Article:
Unfortunately, many parents are forced into coaching because the team is on the verge of folding if a coach (or babysitter) is not found. If this is the case, have another experienced coach or another parent assist you in this learning process for not only the team, but in your coaching effectiveness as well. 

If, however, you are coaching because you feel it is necessary for your child to receive proper individual training, then it is better for you and the team to choose a sport where you and your child can work one-on-one (i.e. golf).

• “Would I coach a team if my child was not on it but for the sake of helping kids?” 

If your answer is no, then you better seriously consider not coaching or have an assistant or staff that will keep your actions in perspective. Remember that this is a team experience, not a father-son outing.

• “Am I too hard or too easy on my child and how do I know if I am being objective? 

Ask your child if he/she would prefer to be on another team. Keep in mind that is isn’t always healthy to coach your son/daughter all the way through high school since invariably you could be holding back his/her development. As far as keeping team decisions in perspective, a system of checks and balances by another coach or parent whom you trust may provide you with the necessary data. Have them deal with decisions involving your youngster.

• “Should I even be coaching the age group of level of play my son or daughter competes in?” 

For many coaches, the difference between a positive experience or a near disaster depends on the kids he/she is comfortable with. Some coaches prefer working with girls, others are unable to deal with 7 and 8 year-olds, while still others do not enjoy coaching in a recreational setting. 

There is nothing wrong with being a competitive or winning coach as long as it is kept in perspective and compatible with why the kids are there. The program is for the kids, and if you are unsure where your niche in coaching lies, you could take a coaching assessment test.  Also, try to implement coaching self-report forms to assist in your analysis.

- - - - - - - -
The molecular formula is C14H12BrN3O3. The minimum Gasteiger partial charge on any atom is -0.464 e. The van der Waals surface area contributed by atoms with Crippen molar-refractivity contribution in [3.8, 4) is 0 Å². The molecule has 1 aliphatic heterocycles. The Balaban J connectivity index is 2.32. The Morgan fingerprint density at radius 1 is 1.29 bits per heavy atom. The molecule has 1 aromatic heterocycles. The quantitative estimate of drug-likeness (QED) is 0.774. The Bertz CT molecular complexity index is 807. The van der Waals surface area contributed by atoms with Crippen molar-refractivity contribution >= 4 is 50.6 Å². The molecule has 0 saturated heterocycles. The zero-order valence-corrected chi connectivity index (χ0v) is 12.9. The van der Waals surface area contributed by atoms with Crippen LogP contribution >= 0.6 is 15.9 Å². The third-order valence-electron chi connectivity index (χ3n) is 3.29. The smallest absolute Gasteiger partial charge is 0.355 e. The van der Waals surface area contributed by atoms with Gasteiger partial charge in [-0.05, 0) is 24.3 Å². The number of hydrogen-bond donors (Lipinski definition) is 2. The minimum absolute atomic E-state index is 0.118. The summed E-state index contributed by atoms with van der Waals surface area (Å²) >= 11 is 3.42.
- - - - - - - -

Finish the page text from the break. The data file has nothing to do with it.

Question: I’m a goalie and due to the fact that my team is so dominant, I often find myself becoming bored and losing my edge. What invariably happens is that the opponent scores relatively easy goals on only a few rushes. How can I keep myself mentally ready?    

Answer: What you have described is not at all uncommon. In fact, this same scenario is a concern for the player who plays infrequently or must enter a contest without much notice. The key here is to know how to create the state of mind when you are playing at your optimal level. 

For some players, they peak or play best when they have certain body sensations such as a degree of sweat or exhaustion. For others, they have found they perform effortlessly when their heart rate (i.e. 120 heart beats per minute) is maintained at a desired range. 

To discover the idiosyncrasies that make you “tick” be aware of all the happenings around you when you are at your best. Practice and visualize these details both on and off the ice so that at any given time you may be able to benefit from this effect. 

In regards to goalie play during a game, when you feel you are losing your intensity and focus, get yourself back into the game by playing the role of the opposing goaltender. Act as though your team is attacking you and respond accordingly. Even if you are moving around up and down in your crease with no one skating near you, this simulated play will keep you loose and sharp. Keep in mind it is easier to stop a high percentage of shots when you are constantly being shot at because you are more in the “flow” of the game.